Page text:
Secure Shell

Cryptographic network protocol / From Wikipedia, the free encyclopedia

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The Secure Shell Protocol (SSH) is a cryptographic network protocol for operating network services securely over an unsecured network.[1] Its most notable applications are remote login and command-line execution.

Quick facts: Purpose, Developer(s), Introduction, OSI laye...
Secure Shell
Protocol stack
Purposesecure connection, remote access
Developer(s)Tatu Ylönen, Internet Engineering Task Force (IETF)
OSI layerTransport layer through application layer
RFC(s)RFC 4250, RFC 4251, RFC 4252, RFC 4253, RFC 4254

SSH applications are based on a client–server architecture, connecting an SSH client instance with an SSH server.[2] SSH operates as a layered protocol suite comprising three principal hierarchical components: the transport layer provides server authentication, confidentiality, and integrity; the user authentication protocol validates the user to the server; and the connection protocol multiplexes the encrypted tunnel into multiple logical communication channels.[1]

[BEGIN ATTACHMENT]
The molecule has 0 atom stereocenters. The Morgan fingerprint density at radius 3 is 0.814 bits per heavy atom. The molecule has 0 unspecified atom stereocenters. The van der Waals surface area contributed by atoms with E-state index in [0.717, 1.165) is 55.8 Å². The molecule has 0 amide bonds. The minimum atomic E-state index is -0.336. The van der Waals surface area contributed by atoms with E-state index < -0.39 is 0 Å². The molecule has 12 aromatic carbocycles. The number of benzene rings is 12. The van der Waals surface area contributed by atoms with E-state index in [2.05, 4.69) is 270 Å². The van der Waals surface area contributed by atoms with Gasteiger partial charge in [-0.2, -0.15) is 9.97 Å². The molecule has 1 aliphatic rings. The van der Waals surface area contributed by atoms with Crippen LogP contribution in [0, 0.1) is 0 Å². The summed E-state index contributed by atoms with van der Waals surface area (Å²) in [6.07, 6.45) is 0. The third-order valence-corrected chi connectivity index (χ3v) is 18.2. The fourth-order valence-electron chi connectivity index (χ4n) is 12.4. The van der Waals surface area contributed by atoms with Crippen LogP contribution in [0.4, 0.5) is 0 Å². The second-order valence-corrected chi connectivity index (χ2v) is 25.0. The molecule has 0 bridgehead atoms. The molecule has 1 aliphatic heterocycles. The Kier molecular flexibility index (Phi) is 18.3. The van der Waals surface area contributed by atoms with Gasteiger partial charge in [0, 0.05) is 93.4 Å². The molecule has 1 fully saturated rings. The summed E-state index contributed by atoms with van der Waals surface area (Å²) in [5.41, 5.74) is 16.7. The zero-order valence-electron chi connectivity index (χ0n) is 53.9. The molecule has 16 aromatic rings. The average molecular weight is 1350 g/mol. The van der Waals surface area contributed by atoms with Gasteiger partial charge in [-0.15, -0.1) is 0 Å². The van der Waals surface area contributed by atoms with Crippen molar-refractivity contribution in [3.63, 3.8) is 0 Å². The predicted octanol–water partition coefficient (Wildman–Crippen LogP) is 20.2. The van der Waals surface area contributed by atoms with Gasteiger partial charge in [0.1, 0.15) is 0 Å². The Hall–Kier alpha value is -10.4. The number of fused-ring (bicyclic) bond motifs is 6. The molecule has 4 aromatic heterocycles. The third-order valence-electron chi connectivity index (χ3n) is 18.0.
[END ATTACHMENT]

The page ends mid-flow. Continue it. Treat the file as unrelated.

SSH was designed on Unix-like operating systems, as a replacement for Telnet and for unsecured remote Unix shell protocols, such as the Berkeley Remote Shell (rsh) and the related rlogin and rexec protocols, which all use insecure, plaintext transmission of authentication tokens.

SSH was first designed in 1995 by Finnish computer scientist Tatu Ylönen. Subsequent development of the protocol suite proceeded in several developer groups, producing several variants of implementation. The protocol specification distinguishes two major versions, referred to as SSH-1 and SSH-2. The most commonly implemented software stack is OpenSSH, released in 1999 as open-source software by the OpenBSD developers. Implementations are distributed for all types of operating systems in common use, including embedded systems.